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The first agricultural settlement near Lake Van in Armenia was established around 6000 BCE . The Kingdom of Urartu arose near Lake Van c. 1300 BCE but it fell to the Assyrians. Around that time, proto-Armenians who spoke an Indo-European language migrated from the west onto the Armenian Plateau and mingled with the local people of the Hurrian civilization.  Hurrian civilization had its center in Mesopotamia and extended into Anatolia. The Armenian language e-Haieren is an independent branch of the Indo-European group of languages. Armenians called themselves hai (from Hayk - a legendary hero) and their country Haiastan. The name Armenia was first mentioned in an inscription of the Persian King Darius I in 521 BCE. It was written in three languages on the Behistun cliff near the city of Kermanshah. It was called Armina in the Persian, Harminia in the Elamic and Urashtu in the Babylonian language. Ancient Greek historians referred to the people as Armenians, a term derived according to legend from the Armen tribe.

The rise of Persian Empire brought the eastern portion of Armenia under Achaemenian rule. Armenia remained as a satrapy of Persia for several centuries. Persian coins were in circulation in Armenia during this period.

Satraps under Persian rule

Orontes I  (c. 401-344 BCE)
Codomannus/Darius III (c. 344-336 BCE)
Orontes II  (c. 336 -325 BCE)

Alexander sent his commander Mithrenes to occupy Armenia in 331 BCE. There was no mention his success in the record and some believe he died during the battle. The persian satrap of Armenia named Orontes made his submission to Alexander after the victory at Gaugamela and was allowed to be satrap of Armenia under Macedonian control. After Alexander's death, Armenia was given to Seleukos I.  The Seleucids of Syria allowed the choice of its rulers. Coins of Seleucid were in circulation in Armenia during this period.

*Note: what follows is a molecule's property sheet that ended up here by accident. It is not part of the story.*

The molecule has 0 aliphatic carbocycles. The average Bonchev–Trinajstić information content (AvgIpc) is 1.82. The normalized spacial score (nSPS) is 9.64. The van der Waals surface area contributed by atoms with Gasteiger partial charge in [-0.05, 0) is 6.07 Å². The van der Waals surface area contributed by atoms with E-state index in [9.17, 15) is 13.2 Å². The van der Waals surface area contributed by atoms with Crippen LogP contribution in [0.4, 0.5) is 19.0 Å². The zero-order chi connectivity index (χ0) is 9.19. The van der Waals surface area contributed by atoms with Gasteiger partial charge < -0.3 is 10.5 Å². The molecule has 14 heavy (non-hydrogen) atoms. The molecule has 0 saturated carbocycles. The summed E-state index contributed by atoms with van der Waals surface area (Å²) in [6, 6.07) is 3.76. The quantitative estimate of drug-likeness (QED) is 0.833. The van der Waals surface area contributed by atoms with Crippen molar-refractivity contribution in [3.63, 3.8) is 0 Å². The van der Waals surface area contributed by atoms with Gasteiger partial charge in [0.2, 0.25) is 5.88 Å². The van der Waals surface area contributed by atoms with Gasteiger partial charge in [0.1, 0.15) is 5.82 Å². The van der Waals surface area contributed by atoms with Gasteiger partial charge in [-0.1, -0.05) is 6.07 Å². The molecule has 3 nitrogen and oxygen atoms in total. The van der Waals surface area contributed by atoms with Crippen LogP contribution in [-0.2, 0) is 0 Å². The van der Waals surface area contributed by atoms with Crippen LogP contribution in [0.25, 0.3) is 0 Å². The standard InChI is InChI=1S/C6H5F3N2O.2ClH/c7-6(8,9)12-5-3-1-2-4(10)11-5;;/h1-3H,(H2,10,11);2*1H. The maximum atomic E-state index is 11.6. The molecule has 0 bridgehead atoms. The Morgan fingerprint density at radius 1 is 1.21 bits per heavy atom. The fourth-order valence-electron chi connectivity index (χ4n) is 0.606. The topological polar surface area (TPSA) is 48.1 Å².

Satraps under Seleucid rule

Mithranesc (c.325-317 BCE)
Orontes III (c. 317-260 BCE)
Samus  (c.260 BCE)
Arsames  (c. 260-230 BCE)
Xerxes  (c. 230-212 BCE)
Orontes IV  (c. 212-200 BCE)

Romans overthrew the Seleucid ruler Antiochus III in 190 BCE. Artaxias and Zariadris were ruling Armenia at that time. They declared themselves kings - Artaxias in Armenia and Zariadris in Sophene. Thus began Armenia as an independent country again with the Artaxid dynasty. Tigranes I (grandson of Artaxias) annexed the neighboring countries and enlarged the size of Armenia. Armenia was a strong slave owning state with a complex class structure. Shinakans (peasants) worked on lands owned by the King and mshaks (slaves) worked on private lands of the Nobles. The priests and the nobles also owned slaves. Armenia became one of the powerful states in the southwestern part of Asia under King Tigran II (Tigranes or Tigran the Great ). During his reign (95-55 BCE), Greater Armenia stretched from the mediterranean sea in the southwest to the Mtkvari river (Kura in Azerbaijan) in present day Georgia in the north and Caspian sea in the east. He built a new capital named Tigranocerta (present day Farkin). He started to issue the first coins of Armenia.